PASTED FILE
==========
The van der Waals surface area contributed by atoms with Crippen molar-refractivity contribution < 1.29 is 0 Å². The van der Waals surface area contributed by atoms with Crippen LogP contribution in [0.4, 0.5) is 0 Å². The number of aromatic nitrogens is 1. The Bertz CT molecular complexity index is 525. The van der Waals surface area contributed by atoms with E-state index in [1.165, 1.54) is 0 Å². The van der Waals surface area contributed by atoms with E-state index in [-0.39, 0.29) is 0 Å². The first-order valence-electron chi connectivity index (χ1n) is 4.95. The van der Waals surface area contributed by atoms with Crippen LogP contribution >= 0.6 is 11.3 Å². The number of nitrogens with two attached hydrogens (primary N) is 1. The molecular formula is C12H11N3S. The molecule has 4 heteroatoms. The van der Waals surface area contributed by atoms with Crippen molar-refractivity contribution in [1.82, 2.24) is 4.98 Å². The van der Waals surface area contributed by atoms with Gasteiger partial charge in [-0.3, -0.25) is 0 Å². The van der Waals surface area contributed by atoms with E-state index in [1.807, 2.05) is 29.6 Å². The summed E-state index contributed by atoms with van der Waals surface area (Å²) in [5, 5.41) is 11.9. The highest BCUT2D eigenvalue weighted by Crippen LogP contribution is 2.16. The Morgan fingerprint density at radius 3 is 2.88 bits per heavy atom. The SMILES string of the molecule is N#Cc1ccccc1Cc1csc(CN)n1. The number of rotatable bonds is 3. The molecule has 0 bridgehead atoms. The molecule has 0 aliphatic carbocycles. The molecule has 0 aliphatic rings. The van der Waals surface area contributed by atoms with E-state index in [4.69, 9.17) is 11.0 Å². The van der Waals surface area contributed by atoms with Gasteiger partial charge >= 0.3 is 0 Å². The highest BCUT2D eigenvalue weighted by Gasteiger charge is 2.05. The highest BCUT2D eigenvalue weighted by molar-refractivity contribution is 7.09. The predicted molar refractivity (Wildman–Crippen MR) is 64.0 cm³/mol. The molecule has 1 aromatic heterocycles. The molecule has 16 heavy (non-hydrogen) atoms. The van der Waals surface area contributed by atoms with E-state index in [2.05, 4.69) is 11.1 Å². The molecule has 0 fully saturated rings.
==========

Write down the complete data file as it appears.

The van der Waals surface area contributed by atoms with Crippen molar-refractivity contribution < 1.29 is 0 Å². The van der Waals surface area contributed by atoms with Crippen LogP contribution in [0.4, 0.5) is 0 Å². The number of aromatic nitrogens is 1. The Bertz CT molecular complexity index is 525. The van der Waals surface area contributed by atoms with E-state index in [1.165, 1.54) is 0 Å². The van der Waals surface area contributed by atoms with E-state index in [-0.39, 0.29) is 0 Å². The first-order valence-electron chi connectivity index (χ1n) is 4.95. The van der Waals surface area contributed by atoms with Crippen LogP contribution >= 0.6 is 11.3 Å². The number of nitrogens with two attached hydrogens (primary N) is 1. The molecular formula is C12H11N3S. The molecule has 4 heteroatoms. The van der Waals surface area contributed by atoms with Crippen molar-refractivity contribution in [1.82, 2.24) is 4.98 Å². The van der Waals surface area contributed by atoms with Gasteiger partial charge in [-0.3, -0.25) is 0 Å². The van der Waals surface area contributed by atoms with E-state index in [1.807, 2.05) is 29.6 Å². The summed E-state index contributed by atoms with van der Waals surface area (Å²) in [5, 5.41) is 11.9. The highest BCUT2D eigenvalue weighted by Crippen LogP contribution is 2.16. The Morgan fingerprint density at radius 3 is 2.88 bits per heavy atom. The SMILES string of the molecule is N#Cc1ccccc1Cc1csc(CN)n1. The number of rotatable bonds is 3. The molecule has 0 bridgehead atoms. The molecule has 0 aliphatic carbocycles. The molecule has 0 aliphatic rings. The van der Waals surface area contributed by atoms with E-state index in [4.69, 9.17) is 11.0 Å². The van der Waals surface area contributed by atoms with Gasteiger partial charge >= 0.3 is 0 Å². The highest BCUT2D eigenvalue weighted by Gasteiger charge is 2.05. The highest BCUT2D eigenvalue weighted by molar-refractivity contribution is 7.09. The predicted molar refractivity (Wildman–Crippen MR) is 64.0 cm³/mol. The molecule has 1 aromatic heterocycles. The molecule has 16 heavy (non-hydrogen) atoms. The van der Waals surface area contributed by atoms with E-state index in [2.05, 4.69) is 11.1 Å². The molecule has 0 fully saturated rings.